Obviously, when one gets the chance to stray from the main highway and into the little islands that litter the archipelago, it's quite a change. The tempo changes and you can have more time to look around for a suitable place to park, the noise of motorboats diminishes, and then you start to feel quite alone.

As we had our lunch on an island near Aspöja (southwards), there were only our voices to be heard for a long stretch away. The only other sounds were the water splashing on rocks, birds screeching, and the wind blowing. I commented that there could be islands as beautiful as this in the Philippines -- there certainly are -- but probably not so many places where one feels really alone. As soon as you're traveling as a tourist there, villagers come from nowhere and try to sell things or services, ask if you're comfortable or try to suggest ways to improve your vacation. There in our little island on the Swedish archipelago, nobody really cared. In fact the experience would have been ruined if somebody did. If one could learn words by feeling them, this was how "peaceful" and "privacy" felt like. It was as if I learned them for the first time.


An interesting (and unique) aspect of Swedish tourism by the way, is "every man's right" to roam, or Allemansrätten (translated as Right of Public Access). According to the book Culture Shock Sweden, it stems from the basic tenet of equality of all, and -- as a consequence of this -- any person can camp, anchor, or roam anywhere in Sweden, even in privately owned lands (where one can stay for a day). The privilege comes with a responsibility of course, which roughly is: "do not disturb, do not destroy". Special regulations in protected areas must be respected, dogs must be kept on leashes, fires put out, and trash picked up. Owners of privately owned lands must be shown courtesy by not intruding in their privacy, keeping the surroundings as they found them and asking their permission if camping in large groups. Wild berries, mushrooms and fruits (unless they have protected status) can be picked by anyone, but plants must not be plucked from their roots nor trees and other flora and fauna destroyed.

When Kristine was here, she asked us whether we feel constrained by high costs of living in Sweden. On the contrary, we said, even though many things here might be expensive, there are a lot of things for a more-than-good quality of life that one can enjoy for free: parks with sports and recreation activities, outdoor hobbies like trekking (perhaps in a nature reserve 5 to 15 minutes away!), some cultural activities and museums, the school bus which I take 2 times a week, books from the city- or school library. Some things that need to be paid for are possible to have with little expenditure: rent (in comparison to the student apartment I rented in Holland) is relatively cheap here --even though this is our biggest expenditure-- and a bike can take you everywhere within the city. But back to Allemansrätten, I said to Marcus how finely situated some summer houses were along the archipelago, and what a view the owners must wake up to. But we had that view then too, Marcus said, and reflecting on it I realized that this priceless experience we had only for the price of two cans of boat varnish, a bagful of screws, cleaning materials, and cloth.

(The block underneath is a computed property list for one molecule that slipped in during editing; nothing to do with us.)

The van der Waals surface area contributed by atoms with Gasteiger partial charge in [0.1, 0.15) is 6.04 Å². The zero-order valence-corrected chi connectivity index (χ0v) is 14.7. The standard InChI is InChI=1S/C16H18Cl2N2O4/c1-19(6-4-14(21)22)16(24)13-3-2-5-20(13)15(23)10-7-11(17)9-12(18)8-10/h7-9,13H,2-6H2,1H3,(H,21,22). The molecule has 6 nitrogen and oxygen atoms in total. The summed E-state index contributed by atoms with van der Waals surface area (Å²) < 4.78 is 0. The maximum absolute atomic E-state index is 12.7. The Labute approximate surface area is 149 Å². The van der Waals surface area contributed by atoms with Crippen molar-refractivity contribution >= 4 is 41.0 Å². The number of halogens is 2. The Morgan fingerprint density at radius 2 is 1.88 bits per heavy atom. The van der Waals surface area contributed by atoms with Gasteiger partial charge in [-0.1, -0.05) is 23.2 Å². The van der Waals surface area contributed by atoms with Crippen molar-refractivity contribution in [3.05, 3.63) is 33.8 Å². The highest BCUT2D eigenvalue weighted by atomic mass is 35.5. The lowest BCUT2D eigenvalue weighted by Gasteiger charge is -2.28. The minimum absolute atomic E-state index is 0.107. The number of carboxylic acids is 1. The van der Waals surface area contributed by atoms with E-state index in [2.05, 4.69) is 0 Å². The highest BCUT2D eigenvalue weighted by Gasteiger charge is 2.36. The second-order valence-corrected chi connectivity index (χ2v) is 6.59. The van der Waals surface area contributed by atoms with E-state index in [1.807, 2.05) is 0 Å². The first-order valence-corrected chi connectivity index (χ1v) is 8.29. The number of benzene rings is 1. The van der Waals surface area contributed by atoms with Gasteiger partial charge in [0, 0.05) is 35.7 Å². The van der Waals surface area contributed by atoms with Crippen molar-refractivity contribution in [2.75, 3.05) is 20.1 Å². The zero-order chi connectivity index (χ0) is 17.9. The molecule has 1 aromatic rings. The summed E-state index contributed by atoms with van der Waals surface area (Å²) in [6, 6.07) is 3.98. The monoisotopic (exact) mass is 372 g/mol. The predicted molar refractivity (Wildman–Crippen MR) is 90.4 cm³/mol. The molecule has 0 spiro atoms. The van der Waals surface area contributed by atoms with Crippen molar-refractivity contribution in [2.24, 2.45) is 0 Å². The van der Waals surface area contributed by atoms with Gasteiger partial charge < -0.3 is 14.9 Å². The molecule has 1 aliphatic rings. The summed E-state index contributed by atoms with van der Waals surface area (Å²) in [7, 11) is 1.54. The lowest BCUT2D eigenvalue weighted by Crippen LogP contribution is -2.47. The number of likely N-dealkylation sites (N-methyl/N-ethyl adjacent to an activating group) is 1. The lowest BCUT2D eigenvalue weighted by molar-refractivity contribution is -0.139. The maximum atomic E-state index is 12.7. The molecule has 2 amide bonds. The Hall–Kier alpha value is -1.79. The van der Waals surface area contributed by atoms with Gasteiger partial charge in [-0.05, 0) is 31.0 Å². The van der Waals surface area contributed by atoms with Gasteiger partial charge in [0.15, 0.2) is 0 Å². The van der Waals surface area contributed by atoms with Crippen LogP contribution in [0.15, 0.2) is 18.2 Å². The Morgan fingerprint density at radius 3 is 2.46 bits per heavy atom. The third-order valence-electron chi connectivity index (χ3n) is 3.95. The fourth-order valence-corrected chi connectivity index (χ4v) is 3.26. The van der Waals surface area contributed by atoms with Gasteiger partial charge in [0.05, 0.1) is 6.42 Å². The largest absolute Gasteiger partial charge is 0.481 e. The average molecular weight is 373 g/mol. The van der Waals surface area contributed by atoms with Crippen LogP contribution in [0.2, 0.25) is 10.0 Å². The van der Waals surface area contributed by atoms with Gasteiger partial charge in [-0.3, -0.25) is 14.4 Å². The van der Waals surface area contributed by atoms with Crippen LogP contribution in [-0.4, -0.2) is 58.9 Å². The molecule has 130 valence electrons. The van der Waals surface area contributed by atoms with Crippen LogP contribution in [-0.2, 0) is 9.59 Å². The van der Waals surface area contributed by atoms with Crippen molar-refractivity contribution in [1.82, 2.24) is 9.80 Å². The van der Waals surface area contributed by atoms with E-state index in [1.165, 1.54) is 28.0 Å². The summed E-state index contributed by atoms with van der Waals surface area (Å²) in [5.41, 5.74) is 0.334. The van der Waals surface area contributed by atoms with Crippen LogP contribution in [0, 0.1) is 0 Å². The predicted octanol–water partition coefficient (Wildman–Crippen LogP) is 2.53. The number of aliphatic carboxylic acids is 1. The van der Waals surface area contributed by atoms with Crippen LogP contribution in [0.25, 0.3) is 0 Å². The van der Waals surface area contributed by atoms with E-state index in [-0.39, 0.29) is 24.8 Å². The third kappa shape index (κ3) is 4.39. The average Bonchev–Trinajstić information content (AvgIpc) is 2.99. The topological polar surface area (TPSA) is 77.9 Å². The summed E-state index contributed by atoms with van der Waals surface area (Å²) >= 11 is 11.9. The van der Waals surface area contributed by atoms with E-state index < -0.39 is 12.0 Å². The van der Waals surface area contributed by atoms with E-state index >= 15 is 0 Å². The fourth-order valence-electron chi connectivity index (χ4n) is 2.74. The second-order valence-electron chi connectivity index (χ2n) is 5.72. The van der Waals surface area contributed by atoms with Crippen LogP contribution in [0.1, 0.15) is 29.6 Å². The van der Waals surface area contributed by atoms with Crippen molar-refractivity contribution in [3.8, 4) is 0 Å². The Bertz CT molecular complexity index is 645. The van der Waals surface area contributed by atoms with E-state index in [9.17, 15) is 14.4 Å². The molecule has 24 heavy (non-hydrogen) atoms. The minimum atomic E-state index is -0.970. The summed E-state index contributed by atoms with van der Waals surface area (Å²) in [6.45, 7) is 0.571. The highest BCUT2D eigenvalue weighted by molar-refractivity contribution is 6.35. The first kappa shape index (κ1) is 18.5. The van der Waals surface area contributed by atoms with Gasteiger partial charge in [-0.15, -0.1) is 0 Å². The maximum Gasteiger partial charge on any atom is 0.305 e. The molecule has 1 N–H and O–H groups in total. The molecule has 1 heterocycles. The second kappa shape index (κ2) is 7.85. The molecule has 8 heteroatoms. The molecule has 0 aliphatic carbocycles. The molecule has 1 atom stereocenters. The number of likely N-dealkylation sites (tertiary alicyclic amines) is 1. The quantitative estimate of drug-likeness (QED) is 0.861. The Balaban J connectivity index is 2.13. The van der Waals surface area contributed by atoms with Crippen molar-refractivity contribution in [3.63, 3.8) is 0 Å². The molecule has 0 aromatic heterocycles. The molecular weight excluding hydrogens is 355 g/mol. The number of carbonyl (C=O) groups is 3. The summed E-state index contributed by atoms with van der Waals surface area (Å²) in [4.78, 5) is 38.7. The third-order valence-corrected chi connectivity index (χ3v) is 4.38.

Lundarna, an island overlooking the Baltic

On the last two days of our sailing, we anchored in a little bay on a popular island called Lundarna, a medium-sized island that lure tourists to its sheltered little bays and a rock height overlooking the Baltic. There are some more islands in the Baltic too, but they look different from the ones on the other side of Lundarna. Closer to the mainland, the islands have trees and grass. On the "sea side", the islands are small, flat, and lifeless. No plants grow in those small islands, for anything except algae are swept away by the waves. A 10-hour journey into that sea would take us to Sweden's biggest island, Gotland where a very old town Visby lies. Not a destination for this summer, though. We just lay on the flat rocks and let the surroundings take over us in wonder.

Back to the other side of the island, some boats joined us in the bay to spend a night sheltered from the winds. We showered on deck behind a wall of tarp because the others were too close for comfort even by alleged Swedish standards of body exposure -- of course even here you only expose your body at right times. It's hard to believe we managed to wash ourselves everyday despite being in the wild. Kudos to the so called "Camp Shower" which is a black bag that heats up sea water on deck under the sun. The portable gas stove was also a wonder of wonders that cooked us bacon sandwiches, sausages, and pasta and meat sauce even in the middle of nowhere.

Since we're expecting bad weather tonight (and we have to be cat watch at Mats and Margareta's tomorrow), we had to say bye to the islands for now. And here we are already planning our next outing... of course, if the Swedish summer weather allows.

Pictures and descriptions are posted at the Cheese Cutter (click on this link).